STB part II.

Philippe Riboton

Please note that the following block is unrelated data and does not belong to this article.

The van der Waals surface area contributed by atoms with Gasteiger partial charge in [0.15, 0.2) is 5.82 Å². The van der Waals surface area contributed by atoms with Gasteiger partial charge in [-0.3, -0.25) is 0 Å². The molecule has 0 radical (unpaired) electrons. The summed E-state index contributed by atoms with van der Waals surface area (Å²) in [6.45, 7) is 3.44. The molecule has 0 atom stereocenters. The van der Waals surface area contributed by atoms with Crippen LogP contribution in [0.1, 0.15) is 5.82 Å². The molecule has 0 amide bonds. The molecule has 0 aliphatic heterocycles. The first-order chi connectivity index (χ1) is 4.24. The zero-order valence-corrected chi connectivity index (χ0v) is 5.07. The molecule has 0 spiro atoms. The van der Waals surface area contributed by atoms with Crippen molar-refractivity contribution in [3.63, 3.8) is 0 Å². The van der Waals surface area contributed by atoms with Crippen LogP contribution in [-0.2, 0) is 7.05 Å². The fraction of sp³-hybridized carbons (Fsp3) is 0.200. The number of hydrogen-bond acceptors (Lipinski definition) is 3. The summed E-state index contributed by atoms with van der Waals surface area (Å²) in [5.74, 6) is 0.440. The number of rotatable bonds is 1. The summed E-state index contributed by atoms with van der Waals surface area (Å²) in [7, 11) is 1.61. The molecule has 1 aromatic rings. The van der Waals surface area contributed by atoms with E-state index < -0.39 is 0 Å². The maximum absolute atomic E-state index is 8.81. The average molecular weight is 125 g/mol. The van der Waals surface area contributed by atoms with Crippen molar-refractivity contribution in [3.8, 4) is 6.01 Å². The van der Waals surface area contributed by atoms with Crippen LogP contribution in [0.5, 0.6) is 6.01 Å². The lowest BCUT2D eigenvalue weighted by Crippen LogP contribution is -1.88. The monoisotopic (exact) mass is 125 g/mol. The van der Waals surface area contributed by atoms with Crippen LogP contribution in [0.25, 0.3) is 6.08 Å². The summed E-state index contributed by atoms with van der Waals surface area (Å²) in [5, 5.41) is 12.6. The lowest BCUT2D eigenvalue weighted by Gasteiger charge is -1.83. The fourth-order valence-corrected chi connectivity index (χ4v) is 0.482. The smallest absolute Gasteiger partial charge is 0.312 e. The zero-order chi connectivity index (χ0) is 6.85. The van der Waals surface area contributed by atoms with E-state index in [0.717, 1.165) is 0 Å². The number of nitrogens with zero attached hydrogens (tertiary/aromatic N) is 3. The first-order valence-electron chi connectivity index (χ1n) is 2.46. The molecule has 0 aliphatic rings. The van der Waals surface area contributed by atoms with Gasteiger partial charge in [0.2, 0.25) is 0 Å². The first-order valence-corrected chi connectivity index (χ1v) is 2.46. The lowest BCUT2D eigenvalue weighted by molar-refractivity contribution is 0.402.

OUR COVER STORY last month highlighted the significant representation of former StB agents in the circles of today’s high-flying Czech business elite. The stir created by that story is illustrated by the reactions we have received – and those we did not receive. Let’s start with those we did not receive. As of press time of this issue, none of the business figures showcased in the story and registered in the ministry of interior’s StB list, nor the companies we listed as having had a former StB agent on the management board or the supervisory board (at least starting in 1996) have actually written to The Prague Tribune to deny any of the information that was published. This at least sets the records straight. Let’s move now to the reactions we did receive, which were, for the most part, of an informal nature. We expected responses such as those maintaining that it’s shameful to look back on that period of time, that it’s unfair to the people whose personal past may have nothing to do with their present professional skills. Or those who argued that the companies we quoted did not necessarily know about the shady past of their managers. Fair enough. But this view fails to acknowledge that our story wasn’t meant to point at particular people. As a matter of fact, we could have listed dozens (if not hundreds) of additional names in middle or top management positions in both Czech and international companies. Instead, we indicated networks – in other words, chains of interest and personal connections that were resuscitated from the communist times in order to take advantage of the opportunities in the free market. Whether those people like it or not, one has to admit that from politics to business, those invisible chains still pervert the overall system and – purely and simply – abuse the principles and rules of a democratic society. And then were the reactions from people that applauded our story, but pointed out a disturbing fact: there are still a lot of names missing in the ministry of interior’s list. Apart from raising some legitimate concerns about the way the ministry’s list was “administrated” before being made public, this should serve as a warning that the invisible part of the iceberg may be even more disturbing than we care to imagine.






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